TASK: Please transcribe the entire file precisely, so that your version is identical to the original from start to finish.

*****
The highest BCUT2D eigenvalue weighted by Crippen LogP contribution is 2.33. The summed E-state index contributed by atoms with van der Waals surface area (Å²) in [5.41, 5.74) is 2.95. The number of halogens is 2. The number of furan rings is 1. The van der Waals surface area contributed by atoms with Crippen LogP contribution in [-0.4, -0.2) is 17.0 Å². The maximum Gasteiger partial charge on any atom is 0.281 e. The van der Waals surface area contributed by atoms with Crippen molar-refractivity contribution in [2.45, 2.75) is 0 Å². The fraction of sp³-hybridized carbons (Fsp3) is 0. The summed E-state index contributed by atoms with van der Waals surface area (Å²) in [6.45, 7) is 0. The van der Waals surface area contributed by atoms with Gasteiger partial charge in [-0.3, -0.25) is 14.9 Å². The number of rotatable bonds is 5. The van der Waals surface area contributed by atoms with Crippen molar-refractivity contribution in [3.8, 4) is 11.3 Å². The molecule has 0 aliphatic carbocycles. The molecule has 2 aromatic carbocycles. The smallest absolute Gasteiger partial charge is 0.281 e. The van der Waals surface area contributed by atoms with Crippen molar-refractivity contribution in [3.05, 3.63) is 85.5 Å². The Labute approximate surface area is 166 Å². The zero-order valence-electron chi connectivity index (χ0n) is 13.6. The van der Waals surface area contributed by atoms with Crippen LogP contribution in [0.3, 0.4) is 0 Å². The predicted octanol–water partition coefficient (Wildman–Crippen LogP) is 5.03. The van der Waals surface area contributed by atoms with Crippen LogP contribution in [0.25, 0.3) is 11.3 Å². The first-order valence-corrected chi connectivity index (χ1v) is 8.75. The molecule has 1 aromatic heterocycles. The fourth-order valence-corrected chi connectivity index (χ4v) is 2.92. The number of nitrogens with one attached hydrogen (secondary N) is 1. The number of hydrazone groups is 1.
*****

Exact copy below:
The highest BCUT2D eigenvalue weighted by Crippen LogP contribution is 2.33. The summed E-state index contributed by atoms with van der Waals surface area (Å²) in [5.41, 5.74) is 2.95. The number of halogens is 2. The number of furan rings is 1. The van der Waals surface area contributed by atoms with Crippen LogP contribution in [-0.4, -0.2) is 17.0 Å². The maximum Gasteiger partial charge on any atom is 0.281 e. The van der Waals surface area contributed by atoms with Crippen molar-refractivity contribution in [2.45, 2.75) is 0 Å². The fraction of sp³-hybridized carbons (Fsp3) is 0. The summed E-state index contributed by atoms with van der Waals surface area (Å²) in [6.45, 7) is 0. The van der Waals surface area contributed by atoms with Gasteiger partial charge in [-0.3, -0.25) is 14.9 Å². The number of rotatable bonds is 5. The van der Waals surface area contributed by atoms with Crippen molar-refractivity contribution in [3.8, 4) is 11.3 Å². The molecule has 0 aliphatic carbocycles. The molecule has 2 aromatic carbocycles. The smallest absolute Gasteiger partial charge is 0.281 e. The van der Waals surface area contributed by atoms with Crippen molar-refractivity contribution in [3.05, 3.63) is 85.5 Å². The Labute approximate surface area is 166 Å². The zero-order valence-electron chi connectivity index (χ0n) is 13.6. The van der Waals surface area contributed by atoms with Crippen LogP contribution in [0.3, 0.4) is 0 Å². The predicted octanol–water partition coefficient (Wildman–Crippen LogP) is 5.03. The van der Waals surface area contributed by atoms with Crippen LogP contribution in [0.25, 0.3) is 11.3 Å². The first-order valence-corrected chi connectivity index (χ1v) is 8.75. The molecule has 1 aromatic heterocycles. The fourth-order valence-corrected chi connectivity index (χ4v) is 2.92. The number of nitrogens with one attached hydrogen (secondary N) is 1. The number of hydrazone groups is 1.